New Arbuscular Fungus Discovered on Spoil Heap
A new fungus which defends plants against dangerous diseases has been discovered on a spoil heap.
Added to the atlas of AM fungi Rhizoglomus silesianum after being found by microbiologist Dr. Franco Magurno from the University of Silesia in Katowice, arbuskular mycorrhiza (AM) is a phenomenon when the fungus penetrates the cortical cells of the roots of a vascular plant forming arbuscules. AM fungi have the ability to prevent infections from pathogenic fungi.
With climate change increasingly being felt in agriculture, scientists are looking for new solutions which, for example, strains that by supporting plants, will most effectively stimulate their development and protect them against various types of pathogens, the university’s monthly magazine says.
One answer could be the AM fungus found on the spoil heap at the Makoszowy mine (by the Sośnica motorway junction near Zabrze and Gliwice in the Silesian Voivodeship).
According to the monthly: “This large, partially non-reclaimed heap is especially valuable for researchers because it undergoes a process of spontaneous succession. Part of the heap is left without human support, which is why succession occurs spontaneously. There, in an environment with large salinity and a small amount of water, i.e. in drought stress conditions, Rhizoglomus silesianum appeare.”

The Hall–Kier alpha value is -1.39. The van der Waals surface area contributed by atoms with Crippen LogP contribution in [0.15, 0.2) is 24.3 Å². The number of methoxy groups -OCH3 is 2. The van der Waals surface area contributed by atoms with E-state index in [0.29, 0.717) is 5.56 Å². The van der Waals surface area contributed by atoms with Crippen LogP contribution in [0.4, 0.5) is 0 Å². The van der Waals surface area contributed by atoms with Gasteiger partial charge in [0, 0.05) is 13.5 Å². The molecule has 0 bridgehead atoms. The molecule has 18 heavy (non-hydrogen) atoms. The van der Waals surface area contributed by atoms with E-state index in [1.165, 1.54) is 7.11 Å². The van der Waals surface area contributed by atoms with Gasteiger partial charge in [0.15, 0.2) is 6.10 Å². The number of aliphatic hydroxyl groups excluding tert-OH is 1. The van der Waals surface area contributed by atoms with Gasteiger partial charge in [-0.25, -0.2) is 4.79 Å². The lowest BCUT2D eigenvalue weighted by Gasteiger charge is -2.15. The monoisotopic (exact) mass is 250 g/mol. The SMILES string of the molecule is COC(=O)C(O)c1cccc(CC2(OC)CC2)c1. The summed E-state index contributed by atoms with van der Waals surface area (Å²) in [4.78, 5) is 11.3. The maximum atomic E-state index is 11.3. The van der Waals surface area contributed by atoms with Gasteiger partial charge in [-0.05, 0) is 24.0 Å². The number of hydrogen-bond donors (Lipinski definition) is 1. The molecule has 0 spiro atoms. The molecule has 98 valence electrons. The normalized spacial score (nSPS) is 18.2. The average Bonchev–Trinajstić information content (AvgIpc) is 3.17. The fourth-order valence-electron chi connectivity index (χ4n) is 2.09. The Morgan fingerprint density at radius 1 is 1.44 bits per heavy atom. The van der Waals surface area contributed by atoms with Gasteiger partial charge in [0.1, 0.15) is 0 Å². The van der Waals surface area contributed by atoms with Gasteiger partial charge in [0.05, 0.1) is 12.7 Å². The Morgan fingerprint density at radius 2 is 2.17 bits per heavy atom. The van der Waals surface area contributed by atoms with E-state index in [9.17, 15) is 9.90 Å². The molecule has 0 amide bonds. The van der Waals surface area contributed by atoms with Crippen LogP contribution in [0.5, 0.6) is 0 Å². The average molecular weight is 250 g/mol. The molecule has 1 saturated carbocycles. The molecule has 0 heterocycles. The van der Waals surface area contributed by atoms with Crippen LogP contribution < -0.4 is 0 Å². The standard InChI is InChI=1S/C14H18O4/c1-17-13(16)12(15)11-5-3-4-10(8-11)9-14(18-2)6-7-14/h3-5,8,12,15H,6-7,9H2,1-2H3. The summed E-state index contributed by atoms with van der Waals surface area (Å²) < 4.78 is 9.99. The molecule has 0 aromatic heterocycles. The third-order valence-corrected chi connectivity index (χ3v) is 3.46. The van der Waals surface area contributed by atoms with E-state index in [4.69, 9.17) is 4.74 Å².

Rhizoglomus silesianum can be used in agriculture. “There is a chance (negotiations are underway) that it will replace fertilizers and pesticides in the southern hemisphere. +Production+ from inoculation of plant seedlings with the fungus to its multiplication takes about 3 months. It propagates without support in the soil,” the monthly says.
The article about the new fungus was co-authored by Prof. Janusz Błaszkowski from the Department of Plant Pathology of the Agricultural University in Szczecin and appeared in the journal Mycologia.
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